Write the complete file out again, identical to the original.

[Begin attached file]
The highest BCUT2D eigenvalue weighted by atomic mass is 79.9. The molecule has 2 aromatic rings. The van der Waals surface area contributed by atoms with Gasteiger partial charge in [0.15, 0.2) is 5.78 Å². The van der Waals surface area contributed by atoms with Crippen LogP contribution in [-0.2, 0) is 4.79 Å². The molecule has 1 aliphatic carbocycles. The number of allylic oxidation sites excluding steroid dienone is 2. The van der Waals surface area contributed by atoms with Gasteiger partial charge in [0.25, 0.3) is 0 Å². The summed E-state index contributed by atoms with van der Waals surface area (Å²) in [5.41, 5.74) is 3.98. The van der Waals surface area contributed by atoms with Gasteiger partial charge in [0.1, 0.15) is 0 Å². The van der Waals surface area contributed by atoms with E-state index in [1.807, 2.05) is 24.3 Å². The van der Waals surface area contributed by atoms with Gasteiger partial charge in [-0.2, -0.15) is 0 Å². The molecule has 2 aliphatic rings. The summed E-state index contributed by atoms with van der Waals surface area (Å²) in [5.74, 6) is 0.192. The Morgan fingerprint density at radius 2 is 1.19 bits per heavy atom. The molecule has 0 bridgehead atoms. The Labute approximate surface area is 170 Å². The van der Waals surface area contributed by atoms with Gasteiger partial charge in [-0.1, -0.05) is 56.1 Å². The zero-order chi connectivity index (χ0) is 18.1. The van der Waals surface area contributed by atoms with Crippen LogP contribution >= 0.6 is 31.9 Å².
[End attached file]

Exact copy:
The highest BCUT2D eigenvalue weighted by atomic mass is 79.9. The molecule has 2 aromatic rings. The van der Waals surface area contributed by atoms with Gasteiger partial charge in [0.15, 0.2) is 5.78 Å². The van der Waals surface area contributed by atoms with Crippen LogP contribution in [-0.2, 0) is 4.79 Å². The molecule has 1 aliphatic carbocycles. The number of allylic oxidation sites excluding steroid dienone is 2. The van der Waals surface area contributed by atoms with Gasteiger partial charge in [0.25, 0.3) is 0 Å². The summed E-state index contributed by atoms with van der Waals surface area (Å²) in [5.41, 5.74) is 3.98. The van der Waals surface area contributed by atoms with Gasteiger partial charge in [0.1, 0.15) is 0 Å². The van der Waals surface area contributed by atoms with E-state index in [1.807, 2.05) is 24.3 Å². The van der Waals surface area contributed by atoms with Gasteiger partial charge in [-0.2, -0.15) is 0 Å². The molecule has 2 aliphatic rings. The summed E-state index contributed by atoms with van der Waals surface area (Å²) in [5.74, 6) is 0.192. The Morgan fingerprint density at radius 2 is 1.19 bits per heavy atom. The molecule has 0 bridgehead atoms. The Labute approximate surface area is 170 Å². The van der Waals surface area contributed by atoms with Gasteiger partial charge in [-0.1, -0.05) is 56.1 Å². The zero-order chi connectivity index (χ0) is 18.1. The van der Waals surface area contributed by atoms with Crippen LogP contribution >= 0.6 is 31.9 Å².